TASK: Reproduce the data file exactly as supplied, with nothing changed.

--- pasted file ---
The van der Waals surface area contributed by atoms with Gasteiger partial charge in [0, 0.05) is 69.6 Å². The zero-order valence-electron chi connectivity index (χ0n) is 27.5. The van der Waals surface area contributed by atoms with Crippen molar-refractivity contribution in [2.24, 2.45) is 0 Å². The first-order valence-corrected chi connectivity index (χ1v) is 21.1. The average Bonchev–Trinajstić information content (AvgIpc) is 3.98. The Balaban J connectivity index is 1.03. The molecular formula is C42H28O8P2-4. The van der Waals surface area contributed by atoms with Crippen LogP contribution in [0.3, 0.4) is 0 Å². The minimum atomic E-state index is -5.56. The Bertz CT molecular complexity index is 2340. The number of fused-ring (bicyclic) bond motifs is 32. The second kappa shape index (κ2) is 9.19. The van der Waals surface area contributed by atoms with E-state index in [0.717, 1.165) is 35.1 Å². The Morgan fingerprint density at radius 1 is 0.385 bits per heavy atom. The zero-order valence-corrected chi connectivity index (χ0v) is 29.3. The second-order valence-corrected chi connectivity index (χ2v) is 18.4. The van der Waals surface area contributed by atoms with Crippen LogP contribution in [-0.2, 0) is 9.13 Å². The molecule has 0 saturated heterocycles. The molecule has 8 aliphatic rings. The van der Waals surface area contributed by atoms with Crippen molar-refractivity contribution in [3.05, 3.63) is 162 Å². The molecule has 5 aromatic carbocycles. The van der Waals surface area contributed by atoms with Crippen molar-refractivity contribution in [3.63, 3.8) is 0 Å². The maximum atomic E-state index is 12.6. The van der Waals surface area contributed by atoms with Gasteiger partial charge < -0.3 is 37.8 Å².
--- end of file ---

The van der Waals surface area contributed by atoms with Gasteiger partial charge in [0, 0.05) is 69.6 Å². The zero-order valence-electron chi connectivity index (χ0n) is 27.5. The van der Waals surface area contributed by atoms with Crippen molar-refractivity contribution in [2.24, 2.45) is 0 Å². The first-order valence-corrected chi connectivity index (χ1v) is 21.1. The average Bonchev–Trinajstić information content (AvgIpc) is 3.98. The Balaban J connectivity index is 1.03. The molecular formula is C42H28O8P2-4. The van der Waals surface area contributed by atoms with Crippen LogP contribution in [0.3, 0.4) is 0 Å². The minimum atomic E-state index is -5.56. The Bertz CT molecular complexity index is 2340. The number of fused-ring (bicyclic) bond motifs is 32. The second kappa shape index (κ2) is 9.19. The van der Waals surface area contributed by atoms with E-state index in [0.717, 1.165) is 35.1 Å². The Morgan fingerprint density at radius 1 is 0.385 bits per heavy atom. The zero-order valence-corrected chi connectivity index (χ0v) is 29.3. The second-order valence-corrected chi connectivity index (χ2v) is 18.4. The van der Waals surface area contributed by atoms with Crippen LogP contribution in [-0.2, 0) is 9.13 Å². The molecule has 0 saturated heterocycles. The molecule has 8 aliphatic rings. The van der Waals surface area contributed by atoms with Crippen molar-refractivity contribution in [3.05, 3.63) is 162 Å². The molecule has 5 aromatic carbocycles. The van der Waals surface area contributed by atoms with Crippen molar-refractivity contribution in [3.63, 3.8) is 0 Å². The maximum atomic E-state index is 12.6. The van der Waals surface area contributed by atoms with Gasteiger partial charge < -0.3 is 37.8 Å².